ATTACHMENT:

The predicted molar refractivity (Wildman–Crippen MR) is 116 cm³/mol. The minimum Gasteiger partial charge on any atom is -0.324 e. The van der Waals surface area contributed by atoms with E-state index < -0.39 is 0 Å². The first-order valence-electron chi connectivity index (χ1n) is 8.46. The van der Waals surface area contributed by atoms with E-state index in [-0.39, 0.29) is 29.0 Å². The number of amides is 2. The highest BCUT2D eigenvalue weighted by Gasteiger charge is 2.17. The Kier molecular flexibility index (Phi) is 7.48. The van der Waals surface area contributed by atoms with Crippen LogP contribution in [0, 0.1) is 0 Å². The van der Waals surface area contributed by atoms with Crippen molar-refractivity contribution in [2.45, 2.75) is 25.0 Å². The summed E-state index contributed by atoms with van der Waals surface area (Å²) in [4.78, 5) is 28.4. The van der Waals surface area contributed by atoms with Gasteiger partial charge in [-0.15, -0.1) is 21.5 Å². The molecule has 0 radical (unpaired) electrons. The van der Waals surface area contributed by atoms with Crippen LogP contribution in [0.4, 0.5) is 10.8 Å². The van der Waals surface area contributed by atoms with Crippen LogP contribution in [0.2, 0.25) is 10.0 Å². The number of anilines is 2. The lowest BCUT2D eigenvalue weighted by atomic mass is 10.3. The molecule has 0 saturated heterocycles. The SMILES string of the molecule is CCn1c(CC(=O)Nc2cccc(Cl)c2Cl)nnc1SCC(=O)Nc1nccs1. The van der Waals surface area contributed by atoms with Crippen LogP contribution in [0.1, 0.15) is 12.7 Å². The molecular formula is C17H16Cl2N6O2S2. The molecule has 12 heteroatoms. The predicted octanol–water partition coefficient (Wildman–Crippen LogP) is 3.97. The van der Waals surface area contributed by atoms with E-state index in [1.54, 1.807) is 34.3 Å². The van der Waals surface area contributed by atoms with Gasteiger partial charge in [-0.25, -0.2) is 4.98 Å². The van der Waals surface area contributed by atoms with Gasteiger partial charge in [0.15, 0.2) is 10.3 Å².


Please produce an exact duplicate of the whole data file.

The predicted molar refractivity (Wildman–Crippen MR) is 116 cm³/mol. The minimum Gasteiger partial charge on any atom is -0.324 e. The van der Waals surface area contributed by atoms with E-state index < -0.39 is 0 Å². The first-order valence-electron chi connectivity index (χ1n) is 8.46. The van der Waals surface area contributed by atoms with E-state index in [-0.39, 0.29) is 29.0 Å². The number of amides is 2. The highest BCUT2D eigenvalue weighted by Gasteiger charge is 2.17. The Kier molecular flexibility index (Phi) is 7.48. The van der Waals surface area contributed by atoms with Crippen LogP contribution in [0, 0.1) is 0 Å². The van der Waals surface area contributed by atoms with Crippen molar-refractivity contribution in [2.45, 2.75) is 25.0 Å². The summed E-state index contributed by atoms with van der Waals surface area (Å²) in [4.78, 5) is 28.4. The van der Waals surface area contributed by atoms with Gasteiger partial charge in [-0.15, -0.1) is 21.5 Å². The molecule has 0 radical (unpaired) electrons. The van der Waals surface area contributed by atoms with Crippen LogP contribution in [0.4, 0.5) is 10.8 Å². The van der Waals surface area contributed by atoms with Crippen LogP contribution in [0.2, 0.25) is 10.0 Å². The number of anilines is 2. The lowest BCUT2D eigenvalue weighted by atomic mass is 10.3. The molecule has 0 saturated heterocycles. The SMILES string of the molecule is CCn1c(CC(=O)Nc2cccc(Cl)c2Cl)nnc1SCC(=O)Nc1nccs1. The van der Waals surface area contributed by atoms with Crippen LogP contribution in [0.1, 0.15) is 12.7 Å². The molecular formula is C17H16Cl2N6O2S2. The molecule has 12 heteroatoms. The predicted octanol–water partition coefficient (Wildman–Crippen LogP) is 3.97. The van der Waals surface area contributed by atoms with E-state index in [1.54, 1.807) is 34.3 Å². The van der Waals surface area contributed by atoms with Gasteiger partial charge in [-0.25, -0.2) is 4.98 Å². The van der Waals surface area contributed by atoms with Gasteiger partial charge in [0.15, 0.2) is 10.3 Å².